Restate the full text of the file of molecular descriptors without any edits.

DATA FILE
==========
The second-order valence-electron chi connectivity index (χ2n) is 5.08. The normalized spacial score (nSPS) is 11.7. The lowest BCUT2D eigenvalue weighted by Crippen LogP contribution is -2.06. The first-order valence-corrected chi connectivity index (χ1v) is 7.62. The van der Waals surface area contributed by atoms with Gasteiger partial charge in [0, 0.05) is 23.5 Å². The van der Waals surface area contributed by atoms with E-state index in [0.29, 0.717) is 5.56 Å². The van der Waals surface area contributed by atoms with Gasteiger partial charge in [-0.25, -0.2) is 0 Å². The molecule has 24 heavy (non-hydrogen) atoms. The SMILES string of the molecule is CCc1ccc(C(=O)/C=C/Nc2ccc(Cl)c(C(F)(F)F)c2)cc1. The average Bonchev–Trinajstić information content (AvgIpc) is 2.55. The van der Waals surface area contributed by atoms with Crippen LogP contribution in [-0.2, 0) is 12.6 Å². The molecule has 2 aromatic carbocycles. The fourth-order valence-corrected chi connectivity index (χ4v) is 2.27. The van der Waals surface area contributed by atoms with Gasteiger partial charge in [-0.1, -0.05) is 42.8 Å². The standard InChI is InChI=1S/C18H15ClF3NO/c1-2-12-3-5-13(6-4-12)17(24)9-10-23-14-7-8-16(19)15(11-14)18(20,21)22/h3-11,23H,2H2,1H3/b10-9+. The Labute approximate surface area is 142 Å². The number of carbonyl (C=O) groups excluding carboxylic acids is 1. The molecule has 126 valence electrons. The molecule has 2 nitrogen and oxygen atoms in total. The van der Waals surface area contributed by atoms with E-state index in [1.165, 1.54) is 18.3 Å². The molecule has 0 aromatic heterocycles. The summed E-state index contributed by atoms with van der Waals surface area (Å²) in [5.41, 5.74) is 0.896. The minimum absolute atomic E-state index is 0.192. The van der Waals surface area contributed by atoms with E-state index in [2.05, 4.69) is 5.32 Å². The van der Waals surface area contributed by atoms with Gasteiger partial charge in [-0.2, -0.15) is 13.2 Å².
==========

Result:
The second-order valence-electron chi connectivity index (χ2n) is 5.08. The normalized spacial score (nSPS) is 11.7. The lowest BCUT2D eigenvalue weighted by Crippen LogP contribution is -2.06. The first-order valence-corrected chi connectivity index (χ1v) is 7.62. The van der Waals surface area contributed by atoms with Gasteiger partial charge in [0, 0.05) is 23.5 Å². The van der Waals surface area contributed by atoms with E-state index in [0.29, 0.717) is 5.56 Å². The van der Waals surface area contributed by atoms with Gasteiger partial charge in [-0.25, -0.2) is 0 Å². The molecule has 24 heavy (non-hydrogen) atoms. The SMILES string of the molecule is CCc1ccc(C(=O)/C=C/Nc2ccc(Cl)c(C(F)(F)F)c2)cc1. The average Bonchev–Trinajstić information content (AvgIpc) is 2.55. The van der Waals surface area contributed by atoms with Crippen LogP contribution in [-0.2, 0) is 12.6 Å². The molecule has 2 aromatic carbocycles. The fourth-order valence-corrected chi connectivity index (χ4v) is 2.27. The van der Waals surface area contributed by atoms with Gasteiger partial charge in [-0.1, -0.05) is 42.8 Å². The standard InChI is InChI=1S/C18H15ClF3NO/c1-2-12-3-5-13(6-4-12)17(24)9-10-23-14-7-8-16(19)15(11-14)18(20,21)22/h3-11,23H,2H2,1H3/b10-9+. The Labute approximate surface area is 142 Å². The number of carbonyl (C=O) groups excluding carboxylic acids is 1. The molecule has 126 valence electrons. The molecule has 2 nitrogen and oxygen atoms in total. The van der Waals surface area contributed by atoms with E-state index in [1.165, 1.54) is 18.3 Å². The molecule has 0 aromatic heterocycles. The summed E-state index contributed by atoms with van der Waals surface area (Å²) in [5.41, 5.74) is 0.896. The minimum absolute atomic E-state index is 0.192. The van der Waals surface area contributed by atoms with E-state index in [2.05, 4.69) is 5.32 Å². The van der Waals surface area contributed by atoms with Gasteiger partial charge in [-0.2, -0.15) is 13.2 Å².